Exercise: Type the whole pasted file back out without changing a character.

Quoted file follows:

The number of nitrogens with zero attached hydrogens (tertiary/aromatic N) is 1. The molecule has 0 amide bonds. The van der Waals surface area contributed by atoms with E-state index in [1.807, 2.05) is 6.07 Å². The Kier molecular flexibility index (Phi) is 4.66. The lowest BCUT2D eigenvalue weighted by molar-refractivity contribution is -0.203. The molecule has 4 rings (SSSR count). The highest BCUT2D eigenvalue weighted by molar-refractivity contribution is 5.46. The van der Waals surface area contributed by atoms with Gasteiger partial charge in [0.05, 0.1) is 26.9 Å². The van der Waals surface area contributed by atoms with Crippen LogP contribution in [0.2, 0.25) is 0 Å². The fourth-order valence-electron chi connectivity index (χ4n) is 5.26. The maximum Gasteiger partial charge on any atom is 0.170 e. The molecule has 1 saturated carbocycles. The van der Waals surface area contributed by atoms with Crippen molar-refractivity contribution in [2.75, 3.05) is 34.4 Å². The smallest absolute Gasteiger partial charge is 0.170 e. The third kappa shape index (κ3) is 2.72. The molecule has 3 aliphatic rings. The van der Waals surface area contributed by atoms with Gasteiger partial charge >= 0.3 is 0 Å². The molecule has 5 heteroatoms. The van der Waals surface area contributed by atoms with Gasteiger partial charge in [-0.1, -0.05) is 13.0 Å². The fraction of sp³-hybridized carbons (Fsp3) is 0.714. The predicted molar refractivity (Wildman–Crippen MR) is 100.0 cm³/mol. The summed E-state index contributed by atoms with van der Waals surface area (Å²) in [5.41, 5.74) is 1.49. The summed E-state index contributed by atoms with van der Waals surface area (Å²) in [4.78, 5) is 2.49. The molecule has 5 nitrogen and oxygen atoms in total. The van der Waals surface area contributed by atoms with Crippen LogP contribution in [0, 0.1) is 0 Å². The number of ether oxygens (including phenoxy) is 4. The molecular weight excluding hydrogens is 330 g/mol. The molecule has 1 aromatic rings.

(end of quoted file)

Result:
The number of nitrogens with zero attached hydrogens (tertiary/aromatic N) is 1. The molecule has 0 amide bonds. The van der Waals surface area contributed by atoms with E-state index in [1.807, 2.05) is 6.07 Å². The Kier molecular flexibility index (Phi) is 4.66. The lowest BCUT2D eigenvalue weighted by molar-refractivity contribution is -0.203. The molecule has 4 rings (SSSR count). The highest BCUT2D eigenvalue weighted by molar-refractivity contribution is 5.46. The van der Waals surface area contributed by atoms with Gasteiger partial charge in [0.05, 0.1) is 26.9 Å². The van der Waals surface area contributed by atoms with Crippen LogP contribution in [0.2, 0.25) is 0 Å². The fourth-order valence-electron chi connectivity index (χ4n) is 5.26. The maximum Gasteiger partial charge on any atom is 0.170 e. The molecule has 1 saturated carbocycles. The van der Waals surface area contributed by atoms with Crippen molar-refractivity contribution in [2.75, 3.05) is 34.4 Å². The smallest absolute Gasteiger partial charge is 0.170 e. The third kappa shape index (κ3) is 2.72. The molecule has 3 aliphatic rings. The van der Waals surface area contributed by atoms with Gasteiger partial charge >= 0.3 is 0 Å². The molecule has 5 heteroatoms. The van der Waals surface area contributed by atoms with Gasteiger partial charge in [-0.1, -0.05) is 13.0 Å². The fraction of sp³-hybridized carbons (Fsp3) is 0.714. The predicted molar refractivity (Wildman–Crippen MR) is 100.0 cm³/mol. The summed E-state index contributed by atoms with van der Waals surface area (Å²) in [5.41, 5.74) is 1.49. The summed E-state index contributed by atoms with van der Waals surface area (Å²) in [4.78, 5) is 2.49. The molecule has 5 nitrogen and oxygen atoms in total. The van der Waals surface area contributed by atoms with Crippen LogP contribution in [0, 0.1) is 0 Å². The number of ether oxygens (including phenoxy) is 4. The molecular weight excluding hydrogens is 330 g/mol. The molecule has 1 aromatic rings.